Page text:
Most Americans do not follow the dietary guidelines set by the US government — guidelines that are based more on financial interests than solid science. Many of their diets are flawed, focusing too heavily on weight loss and not enough on detoxification and preventative care.

That 2018 paper I mentioned earlier suggests the Mediterranean Diet as a great way to promote overall health, which is similar to Harvard’s Healthy Eating Plate (a more evidence-based approach to nutrition).

Functional medicine physicians may suggest less sweeping dietary changes, too.

For example, a functional doctor might see a patient at risk for heart disease. They could suggest the heavy use of spices such as ginger, turmeric, and garlic — as well as a glass of red wine each evening.

Dietary supplements may also be prescribed in certain situations, depending on risk factors and lab tests. There’s quite a bit of research suggesting certain dietary supplements can significantly decrease a patient’s risk of disease.

However, a healthcare provider should always be consulted. Some manufacturers are less than honest about the contents of their supplements, and functional doctors can lend their expertise on the subject.

Also, some supplements may react poorly with drugs or other supplements. Consulting a healthcare professional about dietary supplements is a necessity, especially if you want to address a health condition or are taking other drugs or supplements.

Emphasis on Stealth Pathogens

It astounds me that “mainstream medicine” is still in denial about stealth pathogens. Stealth pathogens are any pathogenic microorganisms that remain in your body by hiding — usually by misdirecting or suppressing your immune system.

Stealth pathogens are associated with several medical conditions:

Functional medicine’s holistic and individualized approach is ideal for treating stealth pathogens, as symptoms tend to “move.” Because of stealth pathogens’ effect on multiple systems, primary symptoms can ebb and flow. One day, fatigue is your dominant symptom. A few days later, the same stealth pathogens primarily cause depression.

Research into specific stealth pathogens, such as T. pallidum and Bartonella species, has begun to pour out of the scientific community. However, conventional medicine is all about waiting for a huge body of evidence — and pharmaceutical companies to approve.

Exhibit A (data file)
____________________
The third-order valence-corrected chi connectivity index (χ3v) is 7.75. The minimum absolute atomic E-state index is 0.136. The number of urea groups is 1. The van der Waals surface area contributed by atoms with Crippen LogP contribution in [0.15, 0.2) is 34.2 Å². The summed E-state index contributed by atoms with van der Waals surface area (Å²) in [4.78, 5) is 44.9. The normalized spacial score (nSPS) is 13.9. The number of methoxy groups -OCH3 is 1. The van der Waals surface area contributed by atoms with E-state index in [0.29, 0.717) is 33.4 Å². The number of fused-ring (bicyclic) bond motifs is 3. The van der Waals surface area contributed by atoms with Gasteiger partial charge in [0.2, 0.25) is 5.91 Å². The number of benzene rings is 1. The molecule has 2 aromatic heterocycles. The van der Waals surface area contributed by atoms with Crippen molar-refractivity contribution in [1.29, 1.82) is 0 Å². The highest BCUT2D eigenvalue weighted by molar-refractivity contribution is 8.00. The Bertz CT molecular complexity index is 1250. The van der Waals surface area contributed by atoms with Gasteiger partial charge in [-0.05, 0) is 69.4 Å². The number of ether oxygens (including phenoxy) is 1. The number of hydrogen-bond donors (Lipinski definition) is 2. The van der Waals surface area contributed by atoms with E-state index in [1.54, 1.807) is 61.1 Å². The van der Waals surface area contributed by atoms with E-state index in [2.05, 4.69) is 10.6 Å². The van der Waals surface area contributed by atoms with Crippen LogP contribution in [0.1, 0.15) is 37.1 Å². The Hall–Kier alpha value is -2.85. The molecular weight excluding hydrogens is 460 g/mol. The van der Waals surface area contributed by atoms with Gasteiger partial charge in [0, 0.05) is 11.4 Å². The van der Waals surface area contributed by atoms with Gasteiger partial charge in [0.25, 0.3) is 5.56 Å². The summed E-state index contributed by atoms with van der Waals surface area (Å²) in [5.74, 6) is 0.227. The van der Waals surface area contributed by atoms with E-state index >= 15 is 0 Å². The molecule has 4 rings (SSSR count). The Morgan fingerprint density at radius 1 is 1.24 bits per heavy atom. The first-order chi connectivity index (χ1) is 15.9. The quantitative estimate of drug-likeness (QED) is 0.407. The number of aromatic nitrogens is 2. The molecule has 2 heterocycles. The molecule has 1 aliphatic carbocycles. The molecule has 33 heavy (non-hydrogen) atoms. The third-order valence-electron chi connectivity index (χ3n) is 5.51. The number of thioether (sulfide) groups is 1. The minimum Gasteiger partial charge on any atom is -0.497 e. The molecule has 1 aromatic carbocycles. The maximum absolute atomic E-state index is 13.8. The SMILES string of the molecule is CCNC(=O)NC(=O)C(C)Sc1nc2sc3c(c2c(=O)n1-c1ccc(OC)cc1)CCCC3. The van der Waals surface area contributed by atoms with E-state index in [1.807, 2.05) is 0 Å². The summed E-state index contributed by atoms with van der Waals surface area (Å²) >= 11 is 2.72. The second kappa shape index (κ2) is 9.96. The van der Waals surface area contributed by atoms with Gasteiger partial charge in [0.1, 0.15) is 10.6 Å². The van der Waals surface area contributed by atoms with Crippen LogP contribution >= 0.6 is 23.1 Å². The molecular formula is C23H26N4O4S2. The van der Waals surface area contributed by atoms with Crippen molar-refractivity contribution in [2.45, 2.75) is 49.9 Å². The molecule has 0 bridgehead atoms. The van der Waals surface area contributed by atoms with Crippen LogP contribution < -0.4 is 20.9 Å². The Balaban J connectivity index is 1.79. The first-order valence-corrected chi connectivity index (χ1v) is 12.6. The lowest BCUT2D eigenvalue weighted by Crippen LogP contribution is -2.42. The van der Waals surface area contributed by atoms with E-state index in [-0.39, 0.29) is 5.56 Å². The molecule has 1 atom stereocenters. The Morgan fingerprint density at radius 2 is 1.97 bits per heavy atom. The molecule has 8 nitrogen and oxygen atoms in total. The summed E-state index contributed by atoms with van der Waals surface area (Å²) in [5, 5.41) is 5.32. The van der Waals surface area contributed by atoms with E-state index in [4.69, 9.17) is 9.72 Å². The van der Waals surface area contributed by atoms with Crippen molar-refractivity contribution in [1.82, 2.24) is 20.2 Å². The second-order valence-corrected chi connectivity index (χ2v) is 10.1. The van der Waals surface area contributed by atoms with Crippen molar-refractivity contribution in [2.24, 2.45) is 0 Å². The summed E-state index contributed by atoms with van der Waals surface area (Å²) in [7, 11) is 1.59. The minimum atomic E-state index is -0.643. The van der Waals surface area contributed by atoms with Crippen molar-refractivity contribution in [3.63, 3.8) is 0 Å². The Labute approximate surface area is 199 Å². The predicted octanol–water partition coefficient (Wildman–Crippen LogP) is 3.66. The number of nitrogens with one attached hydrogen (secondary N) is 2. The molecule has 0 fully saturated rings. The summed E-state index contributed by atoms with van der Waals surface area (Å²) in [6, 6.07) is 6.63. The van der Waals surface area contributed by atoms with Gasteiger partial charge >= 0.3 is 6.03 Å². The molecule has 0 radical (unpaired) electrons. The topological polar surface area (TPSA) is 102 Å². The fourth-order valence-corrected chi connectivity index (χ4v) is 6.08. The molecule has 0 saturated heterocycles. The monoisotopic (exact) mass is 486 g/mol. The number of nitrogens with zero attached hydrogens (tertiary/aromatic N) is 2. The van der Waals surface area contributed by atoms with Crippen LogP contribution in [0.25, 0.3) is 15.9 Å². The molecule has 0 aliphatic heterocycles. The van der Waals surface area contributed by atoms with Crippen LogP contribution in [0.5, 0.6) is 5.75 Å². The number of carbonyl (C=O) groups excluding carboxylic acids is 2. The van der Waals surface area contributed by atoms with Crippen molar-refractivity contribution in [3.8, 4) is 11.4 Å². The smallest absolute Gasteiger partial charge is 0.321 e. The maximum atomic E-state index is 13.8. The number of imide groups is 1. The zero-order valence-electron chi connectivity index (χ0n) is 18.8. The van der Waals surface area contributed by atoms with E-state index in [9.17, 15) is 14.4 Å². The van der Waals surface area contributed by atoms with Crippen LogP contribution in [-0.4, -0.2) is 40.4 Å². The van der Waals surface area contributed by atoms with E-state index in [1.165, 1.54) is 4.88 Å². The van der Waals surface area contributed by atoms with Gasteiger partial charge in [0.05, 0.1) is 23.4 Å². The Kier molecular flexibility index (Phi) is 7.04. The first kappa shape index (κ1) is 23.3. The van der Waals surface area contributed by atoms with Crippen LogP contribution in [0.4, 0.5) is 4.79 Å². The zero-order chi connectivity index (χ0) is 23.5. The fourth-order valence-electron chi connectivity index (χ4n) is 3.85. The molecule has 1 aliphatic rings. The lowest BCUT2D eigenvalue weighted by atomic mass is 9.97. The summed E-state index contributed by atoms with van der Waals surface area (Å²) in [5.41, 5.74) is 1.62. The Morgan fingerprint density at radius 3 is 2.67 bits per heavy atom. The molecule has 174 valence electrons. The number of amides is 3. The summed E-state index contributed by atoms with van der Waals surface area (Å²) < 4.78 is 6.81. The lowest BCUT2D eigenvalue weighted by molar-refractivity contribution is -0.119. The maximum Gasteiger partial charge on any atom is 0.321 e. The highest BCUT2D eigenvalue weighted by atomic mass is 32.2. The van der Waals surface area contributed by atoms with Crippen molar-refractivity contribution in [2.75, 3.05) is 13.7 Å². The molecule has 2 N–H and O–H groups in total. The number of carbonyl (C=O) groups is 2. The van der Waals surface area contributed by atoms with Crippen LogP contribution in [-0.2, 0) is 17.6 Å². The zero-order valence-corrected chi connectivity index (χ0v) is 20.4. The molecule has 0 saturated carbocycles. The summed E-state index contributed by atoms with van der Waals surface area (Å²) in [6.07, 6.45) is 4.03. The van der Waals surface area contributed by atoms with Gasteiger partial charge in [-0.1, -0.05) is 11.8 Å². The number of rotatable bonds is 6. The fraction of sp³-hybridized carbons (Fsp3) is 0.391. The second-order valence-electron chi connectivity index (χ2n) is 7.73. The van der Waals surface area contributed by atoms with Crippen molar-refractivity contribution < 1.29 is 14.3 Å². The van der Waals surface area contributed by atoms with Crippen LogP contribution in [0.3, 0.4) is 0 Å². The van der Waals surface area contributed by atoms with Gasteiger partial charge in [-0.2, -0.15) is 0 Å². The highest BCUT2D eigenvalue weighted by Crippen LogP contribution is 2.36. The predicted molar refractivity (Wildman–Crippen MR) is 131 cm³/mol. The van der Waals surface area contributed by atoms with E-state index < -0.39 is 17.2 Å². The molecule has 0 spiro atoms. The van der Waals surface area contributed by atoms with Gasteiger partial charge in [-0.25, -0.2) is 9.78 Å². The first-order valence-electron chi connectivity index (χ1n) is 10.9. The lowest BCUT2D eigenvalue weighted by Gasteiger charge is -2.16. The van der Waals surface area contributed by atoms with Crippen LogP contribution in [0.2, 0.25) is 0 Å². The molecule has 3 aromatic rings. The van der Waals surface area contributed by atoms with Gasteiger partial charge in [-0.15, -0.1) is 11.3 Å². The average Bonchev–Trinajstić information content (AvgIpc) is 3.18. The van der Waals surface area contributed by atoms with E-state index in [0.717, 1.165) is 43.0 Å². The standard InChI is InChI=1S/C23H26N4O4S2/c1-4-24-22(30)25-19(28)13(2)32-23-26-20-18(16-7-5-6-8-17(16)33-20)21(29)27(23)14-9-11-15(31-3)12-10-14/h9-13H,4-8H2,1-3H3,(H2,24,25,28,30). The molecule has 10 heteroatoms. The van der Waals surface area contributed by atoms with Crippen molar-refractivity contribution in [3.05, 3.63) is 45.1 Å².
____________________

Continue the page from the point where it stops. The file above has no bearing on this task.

Functional doctors take the science that is currently available and treat their patients accordingly.

Why Functional Medicine is a Necessity

Conventional medicine is great for emergency rooms and surgical tables. But it’s seriously lacking perspective on long-term, overall wellness of the whole person. This is why functional medicine is a necessity.

In American, up to 40% of deaths from the top five leading causes are preventable. This is where the importance of functional medicine’s focus on prevention over reaction really sinks in.

Also, I cannot stress enough how flawed conventional medicine is. Because conventional doctors rely on Big Pharma and the FDA for their information, they’ll never have access to the full picture of a patient’s total health.

Does functional medicine really work?

The functional medicine model is based on science. The main difference from conventional medicine is that functional medicine is not based on the whims of pharmaceutical companies and outdated ideas that the medical community requires you to believe.

Functional doctors prescribe effective treatments to treat and prevent real health problems. That those treatments won’t usually be picked up at a pharmacy should be a point in its favor.

Here are some examples of functional medicine research from this past year:

  1. An integrative review reveals women who develop diabetes during pregnancy can reduce postpartum diabetes status, improve metabolism, lower risk of preterm delivery or birth weight, and decrease stress with a healthy diet, physical exercise, and positive social wellbeing.
  2. A study observing pre-surgery patients found a low-calorie, healthy keto diet prepared them better for surgery (better overall outcome, better drainage output, better hemoglobin levels, shorter hospital stay) than just a low-calorie diet. (Disclaimer: All diets have benefits and risks and you should always consult your health care provider before starting any diet.)